D) If a bad status code is returned (negative numbers corresponding to problems a la drupal_http_request, as well as actual HTTP status codes like 40X, 50X), it will be logged in a database table. The table keeps track of the feed nid and URL associated with the error, the number of times it's been attempted, the status code of the error, and the last-checked timestamp. In addition to logging the error here, the offending node will be unpublished. If the user updates the node by changing the URL, the node will be automatically re-published.

E) Views integration is provided for the error DB table, and a default view will provide a pre-created "feeds error log" table. This can be overridden/modified/whatever. All fields in the error log table will appear under the group "Feeds Error Log" in the Views UI. I've also added a field called "Status Code Meaning," which gives a rough translation of the status codes that a human can be better able to interpret. I included translations for weird codes like -1003 from drupal_http_request, because seeing stuff like "feed failed with code -1003" means nothing to most people.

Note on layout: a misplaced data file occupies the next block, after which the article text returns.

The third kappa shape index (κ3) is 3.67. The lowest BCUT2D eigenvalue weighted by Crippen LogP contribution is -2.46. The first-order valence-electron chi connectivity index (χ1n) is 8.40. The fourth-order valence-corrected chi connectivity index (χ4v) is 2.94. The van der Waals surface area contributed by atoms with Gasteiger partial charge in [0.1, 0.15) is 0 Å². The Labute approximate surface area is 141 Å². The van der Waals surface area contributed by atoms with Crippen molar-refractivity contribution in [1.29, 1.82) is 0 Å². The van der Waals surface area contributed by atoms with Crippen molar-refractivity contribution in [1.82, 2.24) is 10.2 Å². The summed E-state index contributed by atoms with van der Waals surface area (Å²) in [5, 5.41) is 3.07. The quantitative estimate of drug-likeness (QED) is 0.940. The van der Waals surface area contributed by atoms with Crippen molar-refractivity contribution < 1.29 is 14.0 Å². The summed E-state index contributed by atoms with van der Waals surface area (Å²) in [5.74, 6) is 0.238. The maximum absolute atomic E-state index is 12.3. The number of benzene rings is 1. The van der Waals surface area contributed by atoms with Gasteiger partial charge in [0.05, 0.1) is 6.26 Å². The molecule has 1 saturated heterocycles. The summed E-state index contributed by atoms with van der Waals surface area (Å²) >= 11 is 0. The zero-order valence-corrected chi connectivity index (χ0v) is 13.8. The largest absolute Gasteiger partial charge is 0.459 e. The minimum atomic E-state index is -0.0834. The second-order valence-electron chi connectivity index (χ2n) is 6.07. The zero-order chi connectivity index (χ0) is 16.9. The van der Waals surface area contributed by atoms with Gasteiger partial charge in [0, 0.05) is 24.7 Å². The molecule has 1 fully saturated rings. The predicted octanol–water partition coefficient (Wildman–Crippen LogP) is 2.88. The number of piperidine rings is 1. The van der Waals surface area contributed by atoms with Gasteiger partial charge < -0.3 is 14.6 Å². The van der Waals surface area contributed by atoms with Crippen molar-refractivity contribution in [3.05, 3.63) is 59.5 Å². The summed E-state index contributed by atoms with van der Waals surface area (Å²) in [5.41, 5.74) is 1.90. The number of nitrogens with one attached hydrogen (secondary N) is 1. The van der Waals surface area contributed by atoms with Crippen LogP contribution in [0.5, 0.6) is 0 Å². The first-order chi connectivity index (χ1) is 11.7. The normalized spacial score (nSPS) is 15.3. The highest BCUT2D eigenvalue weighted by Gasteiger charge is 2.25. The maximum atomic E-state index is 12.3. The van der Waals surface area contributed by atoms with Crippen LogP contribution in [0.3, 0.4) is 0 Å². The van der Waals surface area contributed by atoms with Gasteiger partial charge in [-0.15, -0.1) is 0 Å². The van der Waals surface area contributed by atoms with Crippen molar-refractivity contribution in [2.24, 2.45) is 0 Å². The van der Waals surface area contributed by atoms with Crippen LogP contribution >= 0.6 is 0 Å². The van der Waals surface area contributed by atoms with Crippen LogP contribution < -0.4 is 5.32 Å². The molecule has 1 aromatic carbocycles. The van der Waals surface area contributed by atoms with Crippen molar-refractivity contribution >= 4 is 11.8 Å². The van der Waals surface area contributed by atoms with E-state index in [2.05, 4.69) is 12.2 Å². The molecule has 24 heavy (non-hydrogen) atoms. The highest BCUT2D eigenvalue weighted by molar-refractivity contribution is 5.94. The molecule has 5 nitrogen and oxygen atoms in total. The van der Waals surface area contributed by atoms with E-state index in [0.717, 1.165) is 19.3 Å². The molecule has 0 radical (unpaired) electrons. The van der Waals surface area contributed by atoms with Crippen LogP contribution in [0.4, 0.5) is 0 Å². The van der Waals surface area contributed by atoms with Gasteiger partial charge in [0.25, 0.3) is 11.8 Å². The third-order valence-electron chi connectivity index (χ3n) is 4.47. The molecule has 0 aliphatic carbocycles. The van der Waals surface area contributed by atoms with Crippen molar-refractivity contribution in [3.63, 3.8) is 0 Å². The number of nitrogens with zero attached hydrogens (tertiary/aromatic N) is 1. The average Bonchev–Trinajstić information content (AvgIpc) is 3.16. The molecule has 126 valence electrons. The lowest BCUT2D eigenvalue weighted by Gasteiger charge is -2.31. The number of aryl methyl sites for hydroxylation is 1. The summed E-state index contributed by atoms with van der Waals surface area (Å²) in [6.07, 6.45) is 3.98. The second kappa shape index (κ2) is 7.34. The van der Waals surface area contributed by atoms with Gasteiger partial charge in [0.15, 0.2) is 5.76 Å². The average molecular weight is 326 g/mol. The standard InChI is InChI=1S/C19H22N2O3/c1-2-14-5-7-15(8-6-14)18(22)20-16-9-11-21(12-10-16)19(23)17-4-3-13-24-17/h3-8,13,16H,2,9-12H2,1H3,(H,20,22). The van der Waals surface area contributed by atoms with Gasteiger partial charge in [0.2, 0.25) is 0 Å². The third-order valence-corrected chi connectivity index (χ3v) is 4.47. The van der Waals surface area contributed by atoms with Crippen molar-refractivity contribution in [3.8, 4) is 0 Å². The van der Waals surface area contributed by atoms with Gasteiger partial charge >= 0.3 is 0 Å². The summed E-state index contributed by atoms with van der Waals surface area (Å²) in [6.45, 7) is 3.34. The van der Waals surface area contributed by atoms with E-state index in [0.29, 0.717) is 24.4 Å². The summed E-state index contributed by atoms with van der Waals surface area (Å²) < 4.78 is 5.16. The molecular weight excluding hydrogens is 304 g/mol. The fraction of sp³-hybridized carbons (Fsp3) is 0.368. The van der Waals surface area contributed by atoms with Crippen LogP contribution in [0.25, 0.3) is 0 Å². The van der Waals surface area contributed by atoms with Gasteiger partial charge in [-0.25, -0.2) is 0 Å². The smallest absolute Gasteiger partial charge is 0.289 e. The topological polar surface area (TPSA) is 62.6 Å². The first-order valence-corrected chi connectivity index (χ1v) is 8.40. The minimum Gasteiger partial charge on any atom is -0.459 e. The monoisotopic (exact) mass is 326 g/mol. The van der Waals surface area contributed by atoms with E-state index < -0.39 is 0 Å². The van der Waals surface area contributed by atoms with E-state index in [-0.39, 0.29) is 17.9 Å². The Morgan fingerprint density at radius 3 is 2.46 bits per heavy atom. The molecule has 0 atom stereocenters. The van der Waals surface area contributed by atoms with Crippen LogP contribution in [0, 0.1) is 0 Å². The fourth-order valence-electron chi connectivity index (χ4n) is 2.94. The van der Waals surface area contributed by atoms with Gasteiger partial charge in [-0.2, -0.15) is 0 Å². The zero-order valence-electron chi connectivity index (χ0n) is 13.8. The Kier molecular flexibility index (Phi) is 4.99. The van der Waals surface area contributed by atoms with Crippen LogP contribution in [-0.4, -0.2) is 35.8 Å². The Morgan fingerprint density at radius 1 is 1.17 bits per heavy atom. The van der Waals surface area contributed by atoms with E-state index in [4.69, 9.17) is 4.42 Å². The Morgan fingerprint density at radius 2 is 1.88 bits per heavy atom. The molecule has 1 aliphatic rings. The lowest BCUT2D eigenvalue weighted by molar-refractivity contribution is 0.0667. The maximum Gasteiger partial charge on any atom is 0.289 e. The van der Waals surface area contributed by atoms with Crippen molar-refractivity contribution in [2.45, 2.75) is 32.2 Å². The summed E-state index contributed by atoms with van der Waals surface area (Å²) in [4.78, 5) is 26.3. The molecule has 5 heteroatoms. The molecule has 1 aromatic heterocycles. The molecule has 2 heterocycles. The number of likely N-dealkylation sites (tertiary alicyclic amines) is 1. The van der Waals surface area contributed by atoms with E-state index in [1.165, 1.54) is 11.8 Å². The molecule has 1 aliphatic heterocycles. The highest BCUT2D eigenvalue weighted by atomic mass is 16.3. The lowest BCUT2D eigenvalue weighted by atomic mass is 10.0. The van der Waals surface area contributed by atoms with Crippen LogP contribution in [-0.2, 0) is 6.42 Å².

Now, some boring stuff:

Before I did anything, I noticed that feeds were behaving a little differently with and without CURL enabled/available. With CURL, if a feed redirected, the redirection would be followed and content imported, but the module would report an HTTP status code of 200 (this code was coming from the final URL, not the one stored in the database that caused the redirect). Without CURL enabled, redirects would just throw errors and importing would fail.